Stephen Colbert awards Junot Diaz the Nobel Prize?

Stephen Colbert had author Junot Diaz on his show Monday night to talk about immigration. He introduced Diaz by saying, “My guest tonight won a Nobel Prize and a MacArthur Genius grant.”

Sure, Diaz has been racking up awards like nobody’s business. He got his MacArthur “Genius” Fellowship in 2012. Last week he won the British Sunday Times EFG Private Bank short story prize -- worth more than $45,000 for a single short story -- with “Miss Lora,” one of the stories in his latest collection, “This Is How You Lose Her.”

But he doesn’t have a Nobel Prize. At least, not yet.

Yes, he has a Pulitzer -- that came back in 2008 for his first novel, “The Brief Wondrous Life of Oscar Wao.” His website, which can’t keep up with his accolades, notes he has also won a National Book Critics Circle Award, the PEN/Malamud Award, the Dayton Literary Peace Prize, a Guggenheim Fellowship, and a PEN/O. Henry Award.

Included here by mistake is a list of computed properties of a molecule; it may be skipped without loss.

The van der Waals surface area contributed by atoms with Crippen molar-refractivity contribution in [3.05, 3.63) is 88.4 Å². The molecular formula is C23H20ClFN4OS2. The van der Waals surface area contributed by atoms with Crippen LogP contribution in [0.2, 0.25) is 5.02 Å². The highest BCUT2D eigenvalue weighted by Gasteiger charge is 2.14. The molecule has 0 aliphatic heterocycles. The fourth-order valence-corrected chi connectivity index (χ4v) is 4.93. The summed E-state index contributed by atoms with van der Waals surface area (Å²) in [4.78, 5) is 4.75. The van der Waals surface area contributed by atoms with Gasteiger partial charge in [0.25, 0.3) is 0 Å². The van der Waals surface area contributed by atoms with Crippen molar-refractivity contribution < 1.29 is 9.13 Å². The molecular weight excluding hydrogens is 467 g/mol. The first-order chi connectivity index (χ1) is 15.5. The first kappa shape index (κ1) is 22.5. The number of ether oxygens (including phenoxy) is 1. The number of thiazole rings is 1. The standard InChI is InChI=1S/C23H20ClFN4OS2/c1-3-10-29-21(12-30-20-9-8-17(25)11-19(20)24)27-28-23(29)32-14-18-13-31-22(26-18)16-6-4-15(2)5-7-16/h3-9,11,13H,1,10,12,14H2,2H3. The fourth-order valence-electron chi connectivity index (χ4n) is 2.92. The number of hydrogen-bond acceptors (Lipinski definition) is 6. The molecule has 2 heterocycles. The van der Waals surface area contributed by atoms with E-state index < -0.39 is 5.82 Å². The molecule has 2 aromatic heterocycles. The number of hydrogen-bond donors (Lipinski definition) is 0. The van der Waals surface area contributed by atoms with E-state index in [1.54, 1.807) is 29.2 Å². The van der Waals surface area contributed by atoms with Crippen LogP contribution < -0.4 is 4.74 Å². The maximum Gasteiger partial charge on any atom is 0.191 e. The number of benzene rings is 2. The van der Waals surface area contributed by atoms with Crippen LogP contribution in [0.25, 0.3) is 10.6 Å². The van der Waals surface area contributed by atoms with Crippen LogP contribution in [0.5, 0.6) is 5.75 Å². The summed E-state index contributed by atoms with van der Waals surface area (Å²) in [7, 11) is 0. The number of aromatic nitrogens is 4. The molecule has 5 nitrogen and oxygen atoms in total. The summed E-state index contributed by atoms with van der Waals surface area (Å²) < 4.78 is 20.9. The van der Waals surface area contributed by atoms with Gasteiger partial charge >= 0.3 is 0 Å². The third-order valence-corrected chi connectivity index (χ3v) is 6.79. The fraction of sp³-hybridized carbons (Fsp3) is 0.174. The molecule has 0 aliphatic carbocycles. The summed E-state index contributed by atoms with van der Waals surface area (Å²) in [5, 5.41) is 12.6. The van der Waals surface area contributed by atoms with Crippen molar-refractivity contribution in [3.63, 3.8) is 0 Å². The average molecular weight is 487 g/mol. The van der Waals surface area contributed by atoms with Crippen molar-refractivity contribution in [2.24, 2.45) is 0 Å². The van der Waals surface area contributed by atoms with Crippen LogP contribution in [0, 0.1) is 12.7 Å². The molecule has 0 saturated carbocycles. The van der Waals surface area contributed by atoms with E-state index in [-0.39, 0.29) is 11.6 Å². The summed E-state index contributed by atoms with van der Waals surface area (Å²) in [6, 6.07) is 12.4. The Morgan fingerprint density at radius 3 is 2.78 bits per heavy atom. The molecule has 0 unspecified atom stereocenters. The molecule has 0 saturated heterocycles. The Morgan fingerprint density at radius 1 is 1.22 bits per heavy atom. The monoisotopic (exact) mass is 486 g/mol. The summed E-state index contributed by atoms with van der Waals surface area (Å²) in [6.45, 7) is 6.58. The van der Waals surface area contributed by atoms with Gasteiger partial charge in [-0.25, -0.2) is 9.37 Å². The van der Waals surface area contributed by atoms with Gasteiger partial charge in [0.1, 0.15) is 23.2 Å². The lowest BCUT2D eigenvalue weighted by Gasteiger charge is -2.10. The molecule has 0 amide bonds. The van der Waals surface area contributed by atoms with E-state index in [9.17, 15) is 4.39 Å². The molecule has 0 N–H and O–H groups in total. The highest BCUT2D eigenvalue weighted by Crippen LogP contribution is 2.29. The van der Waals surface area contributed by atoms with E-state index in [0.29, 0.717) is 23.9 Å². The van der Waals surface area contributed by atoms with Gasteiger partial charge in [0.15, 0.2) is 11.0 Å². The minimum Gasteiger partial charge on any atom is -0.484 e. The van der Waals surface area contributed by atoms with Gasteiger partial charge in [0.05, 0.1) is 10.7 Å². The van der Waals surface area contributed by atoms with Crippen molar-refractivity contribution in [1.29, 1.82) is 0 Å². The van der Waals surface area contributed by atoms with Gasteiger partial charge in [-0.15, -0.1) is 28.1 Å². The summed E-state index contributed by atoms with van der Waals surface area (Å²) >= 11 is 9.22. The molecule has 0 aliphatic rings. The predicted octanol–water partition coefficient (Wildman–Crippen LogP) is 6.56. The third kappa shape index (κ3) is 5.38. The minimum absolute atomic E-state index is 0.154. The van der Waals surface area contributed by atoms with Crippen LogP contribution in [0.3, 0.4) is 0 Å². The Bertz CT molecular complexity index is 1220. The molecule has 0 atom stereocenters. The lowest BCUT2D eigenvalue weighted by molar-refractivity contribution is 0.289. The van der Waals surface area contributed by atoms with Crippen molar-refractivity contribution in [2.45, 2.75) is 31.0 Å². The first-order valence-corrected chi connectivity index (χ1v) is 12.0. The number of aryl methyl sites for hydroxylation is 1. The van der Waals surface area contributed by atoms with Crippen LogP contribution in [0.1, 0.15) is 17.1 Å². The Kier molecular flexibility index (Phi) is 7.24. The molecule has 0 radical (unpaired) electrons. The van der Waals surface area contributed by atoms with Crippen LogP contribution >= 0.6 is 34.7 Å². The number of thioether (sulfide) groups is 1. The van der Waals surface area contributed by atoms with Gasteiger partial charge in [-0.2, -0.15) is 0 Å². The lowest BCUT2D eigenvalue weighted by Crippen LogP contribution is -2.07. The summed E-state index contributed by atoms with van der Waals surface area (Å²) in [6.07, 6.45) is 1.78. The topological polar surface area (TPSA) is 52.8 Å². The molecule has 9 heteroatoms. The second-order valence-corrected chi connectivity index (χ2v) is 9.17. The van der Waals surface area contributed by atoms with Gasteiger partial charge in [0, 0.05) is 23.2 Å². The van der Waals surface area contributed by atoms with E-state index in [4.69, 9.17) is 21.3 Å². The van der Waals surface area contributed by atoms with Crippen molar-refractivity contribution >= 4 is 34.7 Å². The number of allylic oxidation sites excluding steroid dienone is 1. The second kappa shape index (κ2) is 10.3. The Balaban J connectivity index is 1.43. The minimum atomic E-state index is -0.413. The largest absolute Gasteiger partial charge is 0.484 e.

The Nobel was a slip of the tongue -- a slip that’s been picked up by major outlets.

“Pulitzer and Nobel prize-winning author Junot Díaz visited The Colbert Report to discuss immigration reform,” writes Entertainment Weekly.


“Junot Diaz, winner of the Pulitzer Prize, Nobel Prize and MacArthur grant for his writing, currently serves on the board of advisors at Freedom University in Georgia,” echoes Salon, calling it a “must-see morning clip.”

For the record, Junot Diaz has not won the Nobel Prize. Nope.

He is one of the scholars behind Freedom University, a college that was formed in response to Georgia legislation banning undocumented immigrants from studying at the state’s top universities. That’s what he was on Colbert to discuss.

“Freedom University is a Georgia college dedicated to educating undocumented immigrants. Why?” asks Colbert.

“Every single immigrant we have, documented or undocumented, is a future American,” Diaz explains to applause. Colbert, of course, disagrees. See the complete clip -- with the talk-show host and the not-yet Nobel laureate -- below.


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